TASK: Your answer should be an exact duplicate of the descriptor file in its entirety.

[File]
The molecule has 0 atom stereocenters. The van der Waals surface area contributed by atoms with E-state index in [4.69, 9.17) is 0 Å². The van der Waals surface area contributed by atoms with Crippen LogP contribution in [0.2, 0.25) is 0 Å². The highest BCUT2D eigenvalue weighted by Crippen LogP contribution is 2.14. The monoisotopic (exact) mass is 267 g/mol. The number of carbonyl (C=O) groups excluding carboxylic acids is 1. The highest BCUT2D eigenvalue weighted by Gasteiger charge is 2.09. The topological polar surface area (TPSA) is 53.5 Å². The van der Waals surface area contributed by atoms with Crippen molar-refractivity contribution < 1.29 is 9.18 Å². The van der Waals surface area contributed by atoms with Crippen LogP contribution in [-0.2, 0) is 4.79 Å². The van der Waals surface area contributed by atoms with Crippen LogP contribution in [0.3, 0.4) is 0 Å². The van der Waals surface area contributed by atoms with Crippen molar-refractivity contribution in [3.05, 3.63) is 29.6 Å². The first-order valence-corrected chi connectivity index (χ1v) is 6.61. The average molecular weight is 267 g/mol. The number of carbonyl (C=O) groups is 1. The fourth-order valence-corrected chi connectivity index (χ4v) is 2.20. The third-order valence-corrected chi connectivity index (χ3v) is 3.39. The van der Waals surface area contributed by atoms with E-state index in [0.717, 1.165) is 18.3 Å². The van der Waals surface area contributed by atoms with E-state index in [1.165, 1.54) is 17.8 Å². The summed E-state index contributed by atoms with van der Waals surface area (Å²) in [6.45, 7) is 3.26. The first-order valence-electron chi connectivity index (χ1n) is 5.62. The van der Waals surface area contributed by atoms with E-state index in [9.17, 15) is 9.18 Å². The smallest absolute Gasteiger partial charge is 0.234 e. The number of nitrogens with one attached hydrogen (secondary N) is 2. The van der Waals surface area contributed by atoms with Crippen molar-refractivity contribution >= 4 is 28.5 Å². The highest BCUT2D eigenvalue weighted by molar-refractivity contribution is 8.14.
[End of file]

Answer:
The molecule has 0 atom stereocenters. The van der Waals surface area contributed by atoms with E-state index in [4.69, 9.17) is 0 Å². The van der Waals surface area contributed by atoms with Crippen LogP contribution in [0.2, 0.25) is 0 Å². The highest BCUT2D eigenvalue weighted by Crippen LogP contribution is 2.14. The monoisotopic (exact) mass is 267 g/mol. The number of carbonyl (C=O) groups excluding carboxylic acids is 1. The highest BCUT2D eigenvalue weighted by Gasteiger charge is 2.09. The topological polar surface area (TPSA) is 53.5 Å². The van der Waals surface area contributed by atoms with Crippen molar-refractivity contribution < 1.29 is 9.18 Å². The van der Waals surface area contributed by atoms with Crippen LogP contribution in [-0.2, 0) is 4.79 Å². The van der Waals surface area contributed by atoms with Crippen LogP contribution in [0.3, 0.4) is 0 Å². The van der Waals surface area contributed by atoms with Crippen molar-refractivity contribution in [3.05, 3.63) is 29.6 Å². The first-order valence-corrected chi connectivity index (χ1v) is 6.61. The average molecular weight is 267 g/mol. The number of carbonyl (C=O) groups is 1. The fourth-order valence-corrected chi connectivity index (χ4v) is 2.20. The third-order valence-corrected chi connectivity index (χ3v) is 3.39. The van der Waals surface area contributed by atoms with E-state index in [0.717, 1.165) is 18.3 Å². The van der Waals surface area contributed by atoms with E-state index in [1.165, 1.54) is 17.8 Å². The summed E-state index contributed by atoms with van der Waals surface area (Å²) in [6.45, 7) is 3.26. The first-order valence-electron chi connectivity index (χ1n) is 5.62. The van der Waals surface area contributed by atoms with E-state index in [9.17, 15) is 9.18 Å². The smallest absolute Gasteiger partial charge is 0.234 e. The number of nitrogens with one attached hydrogen (secondary N) is 2. The van der Waals surface area contributed by atoms with Crippen molar-refractivity contribution >= 4 is 28.5 Å². The highest BCUT2D eigenvalue weighted by molar-refractivity contribution is 8.14.